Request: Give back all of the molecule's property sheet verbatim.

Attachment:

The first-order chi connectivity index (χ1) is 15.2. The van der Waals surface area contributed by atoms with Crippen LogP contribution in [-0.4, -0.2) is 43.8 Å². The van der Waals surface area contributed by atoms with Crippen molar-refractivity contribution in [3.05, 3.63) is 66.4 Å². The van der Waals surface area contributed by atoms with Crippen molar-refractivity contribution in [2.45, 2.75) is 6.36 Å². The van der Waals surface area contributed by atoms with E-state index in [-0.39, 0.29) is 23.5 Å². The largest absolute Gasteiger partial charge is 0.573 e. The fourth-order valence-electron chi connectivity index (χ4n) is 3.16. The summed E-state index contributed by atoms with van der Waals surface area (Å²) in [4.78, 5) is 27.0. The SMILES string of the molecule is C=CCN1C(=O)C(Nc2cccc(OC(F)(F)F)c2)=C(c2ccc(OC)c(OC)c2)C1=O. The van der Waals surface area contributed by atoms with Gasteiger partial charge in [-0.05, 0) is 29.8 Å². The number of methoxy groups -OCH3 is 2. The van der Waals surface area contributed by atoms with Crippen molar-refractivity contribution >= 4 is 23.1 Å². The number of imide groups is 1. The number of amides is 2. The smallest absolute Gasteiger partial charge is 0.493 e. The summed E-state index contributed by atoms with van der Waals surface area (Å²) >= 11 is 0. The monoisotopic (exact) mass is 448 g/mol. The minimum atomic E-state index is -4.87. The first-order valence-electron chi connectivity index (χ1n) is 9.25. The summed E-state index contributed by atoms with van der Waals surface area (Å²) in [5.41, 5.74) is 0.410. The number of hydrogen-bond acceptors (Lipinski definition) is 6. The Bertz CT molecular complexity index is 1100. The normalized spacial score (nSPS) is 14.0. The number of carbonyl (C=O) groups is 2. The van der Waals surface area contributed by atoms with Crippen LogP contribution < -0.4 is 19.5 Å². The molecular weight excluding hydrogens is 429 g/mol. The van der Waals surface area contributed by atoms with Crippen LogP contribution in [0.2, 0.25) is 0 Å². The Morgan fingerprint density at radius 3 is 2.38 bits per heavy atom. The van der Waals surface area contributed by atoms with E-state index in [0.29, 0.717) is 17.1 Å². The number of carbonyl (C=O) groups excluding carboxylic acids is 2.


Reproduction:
The first-order chi connectivity index (χ1) is 15.2. The van der Waals surface area contributed by atoms with Crippen LogP contribution in [-0.4, -0.2) is 43.8 Å². The van der Waals surface area contributed by atoms with Crippen molar-refractivity contribution in [3.05, 3.63) is 66.4 Å². The van der Waals surface area contributed by atoms with Crippen molar-refractivity contribution in [2.45, 2.75) is 6.36 Å². The van der Waals surface area contributed by atoms with E-state index in [-0.39, 0.29) is 23.5 Å². The largest absolute Gasteiger partial charge is 0.573 e. The fourth-order valence-electron chi connectivity index (χ4n) is 3.16. The summed E-state index contributed by atoms with van der Waals surface area (Å²) in [4.78, 5) is 27.0. The SMILES string of the molecule is C=CCN1C(=O)C(Nc2cccc(OC(F)(F)F)c2)=C(c2ccc(OC)c(OC)c2)C1=O. The van der Waals surface area contributed by atoms with Gasteiger partial charge in [-0.05, 0) is 29.8 Å². The number of methoxy groups -OCH3 is 2. The van der Waals surface area contributed by atoms with Crippen molar-refractivity contribution >= 4 is 23.1 Å². The number of imide groups is 1. The number of amides is 2. The smallest absolute Gasteiger partial charge is 0.493 e. The summed E-state index contributed by atoms with van der Waals surface area (Å²) >= 11 is 0. The monoisotopic (exact) mass is 448 g/mol. The minimum atomic E-state index is -4.87. The first-order valence-electron chi connectivity index (χ1n) is 9.25. The summed E-state index contributed by atoms with van der Waals surface area (Å²) in [5.41, 5.74) is 0.410. The number of hydrogen-bond acceptors (Lipinski definition) is 6. The Bertz CT molecular complexity index is 1100. The normalized spacial score (nSPS) is 14.0. The number of carbonyl (C=O) groups is 2. The van der Waals surface area contributed by atoms with Crippen LogP contribution < -0.4 is 19.5 Å². The molecular weight excluding hydrogens is 429 g/mol. The van der Waals surface area contributed by atoms with Crippen LogP contribution in [0.2, 0.25) is 0 Å². The Morgan fingerprint density at radius 3 is 2.38 bits per heavy atom. The van der Waals surface area contributed by atoms with E-state index in [0.29, 0.717) is 17.1 Å². The number of carbonyl (C=O) groups excluding carboxylic acids is 2.